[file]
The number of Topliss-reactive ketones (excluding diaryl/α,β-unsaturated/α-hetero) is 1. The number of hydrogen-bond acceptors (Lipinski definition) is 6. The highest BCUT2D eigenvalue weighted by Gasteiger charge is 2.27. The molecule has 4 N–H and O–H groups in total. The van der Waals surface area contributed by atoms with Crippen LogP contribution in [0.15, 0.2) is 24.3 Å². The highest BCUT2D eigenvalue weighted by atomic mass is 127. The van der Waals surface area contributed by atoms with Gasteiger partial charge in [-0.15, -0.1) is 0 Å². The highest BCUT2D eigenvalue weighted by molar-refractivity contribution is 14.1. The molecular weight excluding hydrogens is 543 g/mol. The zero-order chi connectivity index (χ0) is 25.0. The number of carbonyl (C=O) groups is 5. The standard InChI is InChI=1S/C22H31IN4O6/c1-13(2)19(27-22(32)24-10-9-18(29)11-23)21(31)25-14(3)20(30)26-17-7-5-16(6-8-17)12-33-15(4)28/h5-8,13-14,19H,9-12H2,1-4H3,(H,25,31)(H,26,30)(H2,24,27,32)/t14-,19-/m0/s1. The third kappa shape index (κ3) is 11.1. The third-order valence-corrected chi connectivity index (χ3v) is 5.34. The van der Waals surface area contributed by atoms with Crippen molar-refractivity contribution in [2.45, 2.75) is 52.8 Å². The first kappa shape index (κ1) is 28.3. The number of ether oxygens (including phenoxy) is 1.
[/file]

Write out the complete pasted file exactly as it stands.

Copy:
The number of Topliss-reactive ketones (excluding diaryl/α,β-unsaturated/α-hetero) is 1. The number of hydrogen-bond acceptors (Lipinski definition) is 6. The highest BCUT2D eigenvalue weighted by Gasteiger charge is 2.27. The molecule has 4 N–H and O–H groups in total. The van der Waals surface area contributed by atoms with Crippen LogP contribution in [0.15, 0.2) is 24.3 Å². The highest BCUT2D eigenvalue weighted by atomic mass is 127. The van der Waals surface area contributed by atoms with Gasteiger partial charge in [-0.15, -0.1) is 0 Å². The highest BCUT2D eigenvalue weighted by molar-refractivity contribution is 14.1. The molecular weight excluding hydrogens is 543 g/mol. The zero-order chi connectivity index (χ0) is 25.0. The number of carbonyl (C=O) groups is 5. The standard InChI is InChI=1S/C22H31IN4O6/c1-13(2)19(27-22(32)24-10-9-18(29)11-23)21(31)25-14(3)20(30)26-17-7-5-16(6-8-17)12-33-15(4)28/h5-8,13-14,19H,9-12H2,1-4H3,(H,25,31)(H,26,30)(H2,24,27,32)/t14-,19-/m0/s1. The third kappa shape index (κ3) is 11.1. The third-order valence-corrected chi connectivity index (χ3v) is 5.34. The van der Waals surface area contributed by atoms with Crippen molar-refractivity contribution in [2.45, 2.75) is 52.8 Å². The first kappa shape index (κ1) is 28.3. The number of ether oxygens (including phenoxy) is 1.